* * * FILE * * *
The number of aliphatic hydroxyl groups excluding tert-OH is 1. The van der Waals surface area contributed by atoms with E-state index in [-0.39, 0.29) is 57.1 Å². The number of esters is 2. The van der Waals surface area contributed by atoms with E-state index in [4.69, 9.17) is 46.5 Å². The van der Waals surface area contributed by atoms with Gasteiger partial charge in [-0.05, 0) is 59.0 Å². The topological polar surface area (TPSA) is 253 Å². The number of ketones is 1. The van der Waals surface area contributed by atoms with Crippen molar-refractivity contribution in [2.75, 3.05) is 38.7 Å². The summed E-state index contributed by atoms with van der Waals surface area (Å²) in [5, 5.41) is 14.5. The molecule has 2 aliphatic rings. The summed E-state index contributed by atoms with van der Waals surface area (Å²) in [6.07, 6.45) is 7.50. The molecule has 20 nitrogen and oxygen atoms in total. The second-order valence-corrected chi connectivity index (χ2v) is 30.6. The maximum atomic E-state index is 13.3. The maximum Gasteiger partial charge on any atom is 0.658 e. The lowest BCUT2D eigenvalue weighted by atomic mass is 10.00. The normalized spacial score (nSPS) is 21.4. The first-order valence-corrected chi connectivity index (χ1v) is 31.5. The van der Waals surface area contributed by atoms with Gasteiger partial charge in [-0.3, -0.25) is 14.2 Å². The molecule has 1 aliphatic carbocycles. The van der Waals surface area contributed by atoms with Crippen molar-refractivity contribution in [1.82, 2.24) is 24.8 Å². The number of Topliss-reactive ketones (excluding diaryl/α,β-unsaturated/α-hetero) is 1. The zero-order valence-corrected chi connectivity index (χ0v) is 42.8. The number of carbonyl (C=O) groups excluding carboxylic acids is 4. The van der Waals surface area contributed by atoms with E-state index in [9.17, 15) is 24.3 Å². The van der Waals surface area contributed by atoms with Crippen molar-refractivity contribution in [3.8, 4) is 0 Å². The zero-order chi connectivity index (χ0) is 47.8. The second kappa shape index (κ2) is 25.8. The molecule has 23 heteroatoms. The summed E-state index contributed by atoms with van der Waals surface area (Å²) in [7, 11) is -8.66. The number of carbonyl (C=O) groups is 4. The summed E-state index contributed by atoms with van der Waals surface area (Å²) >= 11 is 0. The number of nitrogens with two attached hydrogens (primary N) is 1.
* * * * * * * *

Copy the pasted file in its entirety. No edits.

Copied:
The number of aliphatic hydroxyl groups excluding tert-OH is 1. The van der Waals surface area contributed by atoms with E-state index in [-0.39, 0.29) is 57.1 Å². The number of esters is 2. The van der Waals surface area contributed by atoms with E-state index in [4.69, 9.17) is 46.5 Å². The van der Waals surface area contributed by atoms with Gasteiger partial charge in [-0.05, 0) is 59.0 Å². The topological polar surface area (TPSA) is 253 Å². The number of ketones is 1. The van der Waals surface area contributed by atoms with Crippen molar-refractivity contribution in [2.75, 3.05) is 38.7 Å². The summed E-state index contributed by atoms with van der Waals surface area (Å²) in [5, 5.41) is 14.5. The molecule has 2 aliphatic rings. The summed E-state index contributed by atoms with van der Waals surface area (Å²) in [6.07, 6.45) is 7.50. The molecule has 20 nitrogen and oxygen atoms in total. The second-order valence-corrected chi connectivity index (χ2v) is 30.6. The maximum atomic E-state index is 13.3. The maximum Gasteiger partial charge on any atom is 0.658 e. The lowest BCUT2D eigenvalue weighted by atomic mass is 10.00. The normalized spacial score (nSPS) is 21.4. The first-order valence-corrected chi connectivity index (χ1v) is 31.5. The van der Waals surface area contributed by atoms with Gasteiger partial charge in [-0.3, -0.25) is 14.2 Å². The molecule has 1 aliphatic carbocycles. The van der Waals surface area contributed by atoms with Crippen molar-refractivity contribution in [1.82, 2.24) is 24.8 Å². The number of Topliss-reactive ketones (excluding diaryl/α,β-unsaturated/α-hetero) is 1. The zero-order valence-corrected chi connectivity index (χ0v) is 42.8. The number of carbonyl (C=O) groups excluding carboxylic acids is 4. The van der Waals surface area contributed by atoms with E-state index in [9.17, 15) is 24.3 Å². The van der Waals surface area contributed by atoms with Crippen molar-refractivity contribution in [3.8, 4) is 0 Å². The zero-order chi connectivity index (χ0) is 47.8. The second kappa shape index (κ2) is 25.8. The molecule has 23 heteroatoms. The summed E-state index contributed by atoms with van der Waals surface area (Å²) in [7, 11) is -8.66. The number of carbonyl (C=O) groups is 4. The summed E-state index contributed by atoms with van der Waals surface area (Å²) >= 11 is 0. The number of nitrogens with two attached hydrogens (primary N) is 1.